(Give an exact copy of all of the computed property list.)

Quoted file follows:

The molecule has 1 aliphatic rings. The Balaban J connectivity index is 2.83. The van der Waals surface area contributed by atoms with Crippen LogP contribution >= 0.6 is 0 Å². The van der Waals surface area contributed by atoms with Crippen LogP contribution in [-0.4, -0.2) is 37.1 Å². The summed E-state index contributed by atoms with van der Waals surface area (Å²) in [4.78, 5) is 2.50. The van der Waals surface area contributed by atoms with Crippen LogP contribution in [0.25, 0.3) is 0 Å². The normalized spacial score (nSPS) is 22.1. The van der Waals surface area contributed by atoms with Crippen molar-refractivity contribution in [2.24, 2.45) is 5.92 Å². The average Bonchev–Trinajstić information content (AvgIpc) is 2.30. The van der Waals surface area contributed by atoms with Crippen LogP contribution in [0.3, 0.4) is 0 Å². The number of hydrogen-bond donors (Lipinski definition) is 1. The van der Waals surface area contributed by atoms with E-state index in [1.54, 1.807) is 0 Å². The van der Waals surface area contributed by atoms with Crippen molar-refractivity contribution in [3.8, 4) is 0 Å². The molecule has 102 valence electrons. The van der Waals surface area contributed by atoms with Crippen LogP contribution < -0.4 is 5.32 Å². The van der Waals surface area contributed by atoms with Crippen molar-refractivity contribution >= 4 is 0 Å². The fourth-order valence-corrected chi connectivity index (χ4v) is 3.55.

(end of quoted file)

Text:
The molecule has 1 aliphatic rings. The Balaban J connectivity index is 2.83. The van der Waals surface area contributed by atoms with Crippen LogP contribution >= 0.6 is 0 Å². The van der Waals surface area contributed by atoms with Crippen LogP contribution in [-0.4, -0.2) is 37.1 Å². The summed E-state index contributed by atoms with van der Waals surface area (Å²) in [4.78, 5) is 2.50. The van der Waals surface area contributed by atoms with Crippen LogP contribution in [0.25, 0.3) is 0 Å². The normalized spacial score (nSPS) is 22.1. The van der Waals surface area contributed by atoms with Crippen molar-refractivity contribution in [2.24, 2.45) is 5.92 Å². The average Bonchev–Trinajstić information content (AvgIpc) is 2.30. The van der Waals surface area contributed by atoms with Crippen LogP contribution in [0.3, 0.4) is 0 Å². The number of hydrogen-bond donors (Lipinski definition) is 1. The van der Waals surface area contributed by atoms with E-state index in [1.54, 1.807) is 0 Å². The van der Waals surface area contributed by atoms with Crippen molar-refractivity contribution in [3.8, 4) is 0 Å². The molecule has 102 valence electrons. The van der Waals surface area contributed by atoms with Crippen LogP contribution < -0.4 is 5.32 Å². The van der Waals surface area contributed by atoms with Crippen molar-refractivity contribution >= 4 is 0 Å². The fourth-order valence-corrected chi connectivity index (χ4v) is 3.55.